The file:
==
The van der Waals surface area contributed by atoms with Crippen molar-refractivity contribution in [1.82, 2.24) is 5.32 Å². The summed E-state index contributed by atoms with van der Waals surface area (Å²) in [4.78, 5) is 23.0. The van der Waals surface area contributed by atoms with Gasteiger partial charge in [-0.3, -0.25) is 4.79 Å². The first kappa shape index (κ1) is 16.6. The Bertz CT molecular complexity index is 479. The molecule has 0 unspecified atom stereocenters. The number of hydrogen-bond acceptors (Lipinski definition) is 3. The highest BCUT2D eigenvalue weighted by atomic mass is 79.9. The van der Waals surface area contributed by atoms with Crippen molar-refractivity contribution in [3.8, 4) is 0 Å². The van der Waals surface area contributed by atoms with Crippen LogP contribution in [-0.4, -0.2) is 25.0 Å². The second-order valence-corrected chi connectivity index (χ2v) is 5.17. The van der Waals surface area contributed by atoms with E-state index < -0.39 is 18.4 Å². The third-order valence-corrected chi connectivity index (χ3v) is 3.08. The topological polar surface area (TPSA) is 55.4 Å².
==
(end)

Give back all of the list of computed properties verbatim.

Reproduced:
The van der Waals surface area contributed by atoms with Crippen molar-refractivity contribution in [1.82, 2.24) is 5.32 Å². The summed E-state index contributed by atoms with van der Waals surface area (Å²) in [4.78, 5) is 23.0. The van der Waals surface area contributed by atoms with Gasteiger partial charge in [-0.3, -0.25) is 4.79 Å². The first kappa shape index (κ1) is 16.6. The Bertz CT molecular complexity index is 479. The molecule has 0 unspecified atom stereocenters. The number of hydrogen-bond acceptors (Lipinski definition) is 3. The highest BCUT2D eigenvalue weighted by atomic mass is 79.9. The van der Waals surface area contributed by atoms with Crippen molar-refractivity contribution in [3.8, 4) is 0 Å². The van der Waals surface area contributed by atoms with Crippen LogP contribution in [-0.4, -0.2) is 25.0 Å². The second-order valence-corrected chi connectivity index (χ2v) is 5.17. The van der Waals surface area contributed by atoms with E-state index < -0.39 is 18.4 Å². The third-order valence-corrected chi connectivity index (χ3v) is 3.08. The topological polar surface area (TPSA) is 55.4 Å².